In response to increasing coastal flooding risks, the Meteorological Service of Canada (MSC), a branch of Environment and Climate Change Canada (ECCC), recently launched a five-year initiative entitled the Predicting and Alerting for Coastal Flooding (PACF) project. To help advance this work, ECCC is seeking Geographic Information System (GIS) data from municipalities and regional districts that pertains to near-ocean infrastructure.
Coastal flooding occurs when low-lying, normally dry land (situated above the highest tide) is submerged by seawater from a combination of high astronomical tide, storm surge and wave action. It is a relatively common occurrence along the BC coast, especially from November to February during king tide events. Additional critical factors are wind direction, the amount of open water over which the wind travels and storm severity.
Memorable recent examples of severe damage from these events include January 2022 (Vancouver/English Bay, Qualicum Beach, West Vancouver), January 2020 (Nanoose Bay), December 2018 (destruction of White Rock Pier), February 2006 (Beach Grove, Tsawwassen) and numerous events on the east coast of Haida Gwaii from 2003-05. However, it is expected that the number of potential yearly events, the extent of vulnerable coastline and the resulting impact of coastal flooding will increase due to global sea-level rise in combination with the increased intensity of storms.
In response to this, the PACF project was launched. MSC is developing comprehensive coastal flooding prediction and alerting services, with the capacity for meteorologists to disseminate coastal water level alerts for Canada’s entire coastline. Additionally, to support the emergency management community, early notification products of coastal flooding risk are being developed that will articulate the probability and potential impact of coastal flooding out to five days.
The project will leverage ECCC’s high-performance computing resources as well as recent environmental modeling advancements for predicting astronomical tide, storm surge and waves that contribute to coastal flooding. It will also incorporate the growing risks due to climate change, especially where there are key information and service gaps, thereby supporting increased resiliency for coastal communities.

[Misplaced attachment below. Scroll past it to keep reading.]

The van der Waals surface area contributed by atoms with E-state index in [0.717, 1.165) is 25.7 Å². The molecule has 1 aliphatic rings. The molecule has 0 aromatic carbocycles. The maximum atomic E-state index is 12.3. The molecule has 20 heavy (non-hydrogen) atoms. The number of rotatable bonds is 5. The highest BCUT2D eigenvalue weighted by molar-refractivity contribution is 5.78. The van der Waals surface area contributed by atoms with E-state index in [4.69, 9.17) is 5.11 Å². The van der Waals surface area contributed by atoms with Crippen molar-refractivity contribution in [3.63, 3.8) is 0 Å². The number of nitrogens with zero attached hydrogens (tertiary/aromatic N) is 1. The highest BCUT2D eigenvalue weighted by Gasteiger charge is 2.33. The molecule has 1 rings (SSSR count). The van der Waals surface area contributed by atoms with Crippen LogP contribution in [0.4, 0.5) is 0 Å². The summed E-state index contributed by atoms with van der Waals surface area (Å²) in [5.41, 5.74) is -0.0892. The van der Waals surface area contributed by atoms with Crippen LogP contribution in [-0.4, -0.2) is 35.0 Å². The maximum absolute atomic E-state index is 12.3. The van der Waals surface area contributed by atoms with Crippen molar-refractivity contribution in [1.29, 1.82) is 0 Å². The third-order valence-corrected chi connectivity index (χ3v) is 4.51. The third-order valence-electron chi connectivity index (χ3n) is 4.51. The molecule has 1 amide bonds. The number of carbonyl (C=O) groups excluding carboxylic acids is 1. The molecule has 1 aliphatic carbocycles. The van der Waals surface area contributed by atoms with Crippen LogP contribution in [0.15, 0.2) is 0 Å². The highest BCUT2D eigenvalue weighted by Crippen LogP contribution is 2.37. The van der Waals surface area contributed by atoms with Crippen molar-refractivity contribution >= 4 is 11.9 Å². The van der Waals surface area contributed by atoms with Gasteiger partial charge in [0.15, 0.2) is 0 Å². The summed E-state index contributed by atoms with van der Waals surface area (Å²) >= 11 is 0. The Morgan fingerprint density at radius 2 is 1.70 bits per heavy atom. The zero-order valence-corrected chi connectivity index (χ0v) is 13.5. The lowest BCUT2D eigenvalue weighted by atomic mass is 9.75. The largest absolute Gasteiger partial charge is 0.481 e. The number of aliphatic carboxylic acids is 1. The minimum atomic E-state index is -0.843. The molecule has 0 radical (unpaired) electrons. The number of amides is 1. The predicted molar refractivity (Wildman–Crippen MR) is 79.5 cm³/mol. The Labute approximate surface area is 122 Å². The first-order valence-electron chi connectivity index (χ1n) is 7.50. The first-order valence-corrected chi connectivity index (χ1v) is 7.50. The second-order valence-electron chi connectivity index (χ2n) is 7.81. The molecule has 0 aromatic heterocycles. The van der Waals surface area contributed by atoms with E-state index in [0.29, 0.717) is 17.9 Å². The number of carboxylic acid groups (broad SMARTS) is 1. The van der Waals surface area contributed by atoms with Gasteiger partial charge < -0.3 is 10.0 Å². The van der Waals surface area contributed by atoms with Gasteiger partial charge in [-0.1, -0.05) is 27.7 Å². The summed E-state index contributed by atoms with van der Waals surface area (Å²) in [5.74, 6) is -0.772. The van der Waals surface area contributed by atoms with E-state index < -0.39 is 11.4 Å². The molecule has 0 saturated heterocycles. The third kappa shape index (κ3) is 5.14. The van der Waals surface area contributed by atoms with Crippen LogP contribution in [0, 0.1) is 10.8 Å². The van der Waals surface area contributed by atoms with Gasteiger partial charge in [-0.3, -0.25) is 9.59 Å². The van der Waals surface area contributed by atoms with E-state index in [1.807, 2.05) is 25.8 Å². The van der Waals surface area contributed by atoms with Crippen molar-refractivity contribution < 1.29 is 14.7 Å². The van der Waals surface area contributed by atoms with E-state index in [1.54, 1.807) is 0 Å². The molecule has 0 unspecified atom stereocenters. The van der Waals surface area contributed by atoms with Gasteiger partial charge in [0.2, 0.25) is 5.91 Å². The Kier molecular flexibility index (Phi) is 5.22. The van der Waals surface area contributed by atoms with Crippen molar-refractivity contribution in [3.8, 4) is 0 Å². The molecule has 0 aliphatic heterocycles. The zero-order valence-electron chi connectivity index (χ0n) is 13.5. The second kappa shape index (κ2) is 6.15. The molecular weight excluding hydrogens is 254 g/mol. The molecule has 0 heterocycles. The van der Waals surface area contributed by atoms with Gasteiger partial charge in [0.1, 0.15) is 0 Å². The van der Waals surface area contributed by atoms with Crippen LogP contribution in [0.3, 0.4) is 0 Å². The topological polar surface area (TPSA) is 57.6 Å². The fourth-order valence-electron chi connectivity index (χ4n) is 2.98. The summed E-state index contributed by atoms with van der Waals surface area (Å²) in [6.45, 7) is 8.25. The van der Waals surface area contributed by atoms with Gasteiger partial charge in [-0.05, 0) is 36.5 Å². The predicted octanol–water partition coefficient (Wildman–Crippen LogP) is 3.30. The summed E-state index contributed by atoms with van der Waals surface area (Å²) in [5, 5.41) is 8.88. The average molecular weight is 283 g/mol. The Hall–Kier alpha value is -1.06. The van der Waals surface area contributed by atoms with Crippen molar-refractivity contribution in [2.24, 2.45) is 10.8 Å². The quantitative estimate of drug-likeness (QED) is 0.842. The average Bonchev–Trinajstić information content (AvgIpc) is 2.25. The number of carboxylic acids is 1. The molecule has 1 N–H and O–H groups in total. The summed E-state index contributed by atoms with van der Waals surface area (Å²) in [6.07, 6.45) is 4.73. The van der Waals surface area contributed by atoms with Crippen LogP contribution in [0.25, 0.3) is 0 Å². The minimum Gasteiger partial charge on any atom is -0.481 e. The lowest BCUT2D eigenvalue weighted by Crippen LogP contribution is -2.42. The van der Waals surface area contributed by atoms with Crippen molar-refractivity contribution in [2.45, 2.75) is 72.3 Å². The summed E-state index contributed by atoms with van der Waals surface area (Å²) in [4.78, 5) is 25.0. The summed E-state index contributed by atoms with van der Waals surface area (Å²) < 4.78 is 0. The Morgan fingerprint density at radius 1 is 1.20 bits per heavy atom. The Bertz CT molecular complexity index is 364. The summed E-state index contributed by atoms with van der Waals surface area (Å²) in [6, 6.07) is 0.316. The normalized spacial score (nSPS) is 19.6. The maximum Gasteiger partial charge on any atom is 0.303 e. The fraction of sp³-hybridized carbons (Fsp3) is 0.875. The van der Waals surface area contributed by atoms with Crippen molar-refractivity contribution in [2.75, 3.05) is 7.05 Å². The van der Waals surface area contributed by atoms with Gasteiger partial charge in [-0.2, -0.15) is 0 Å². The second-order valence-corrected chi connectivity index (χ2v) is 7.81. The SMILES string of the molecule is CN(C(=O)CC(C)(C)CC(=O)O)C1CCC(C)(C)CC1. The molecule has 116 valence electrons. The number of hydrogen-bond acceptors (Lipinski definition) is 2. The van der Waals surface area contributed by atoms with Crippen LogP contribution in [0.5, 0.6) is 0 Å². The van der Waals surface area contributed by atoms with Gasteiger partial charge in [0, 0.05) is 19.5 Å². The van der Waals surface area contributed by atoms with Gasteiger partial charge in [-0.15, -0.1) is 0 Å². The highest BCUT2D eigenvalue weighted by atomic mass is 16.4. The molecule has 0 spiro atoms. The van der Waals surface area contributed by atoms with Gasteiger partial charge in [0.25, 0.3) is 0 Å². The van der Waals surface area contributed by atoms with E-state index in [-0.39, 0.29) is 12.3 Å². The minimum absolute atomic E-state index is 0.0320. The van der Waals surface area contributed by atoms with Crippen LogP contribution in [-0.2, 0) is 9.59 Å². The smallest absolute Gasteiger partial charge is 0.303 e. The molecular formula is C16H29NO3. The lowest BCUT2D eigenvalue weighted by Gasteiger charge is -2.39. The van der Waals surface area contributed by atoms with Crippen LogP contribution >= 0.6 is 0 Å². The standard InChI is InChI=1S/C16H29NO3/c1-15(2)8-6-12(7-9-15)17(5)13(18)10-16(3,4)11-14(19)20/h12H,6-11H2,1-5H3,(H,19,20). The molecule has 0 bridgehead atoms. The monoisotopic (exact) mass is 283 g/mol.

To accomplish these goals, ECCC is engaging stakeholders in many jurisdictions within BC to understand requirements, vulnerabilities and current service levels in order to better predict, prepare for, and respond to coastal flooding events. The data sought - GIS data that can determine tiered elevation flood stage thresholds for coastal infrastructure (buildings/roads/danger to life) – is challenging to acquire, as there is no central repository.
This is why the federal government is seeking help from BC coastal municipalities, regional districts and First Nations communities, particularly planning, public works and/or engineering departments. Stage-level data for infrastructure provided by municipalities and regional districts could play a pivotal role in helping ECCC deliver appropriate coastal flooding alerts to protect life, infrastructure, and property. Alerts are sent when the forecast water level exceeds thresholds provided by coastal stakeholders. Collaboration preceding and during a potential event would occur between MSC’s Warning Preparedness Meteorologists and staff from BC’s Ministry of Emergency Management and Climate Readiness down to municipal/regional EMOs to discuss potential impacts as well as the evolving weather story.
ECCC will be in a position to start testing its products and services this winter and would like to refine appropriate coastal flooding alerts for communities and stakeholders over the next year, as both the coastal flooding alerts and early notifications are expected to be ready by spring 2024. For more information or to understand how your municipality or regional district can deliver data to support the project, please contact Matt Loney, MSC Senior Meteorologist.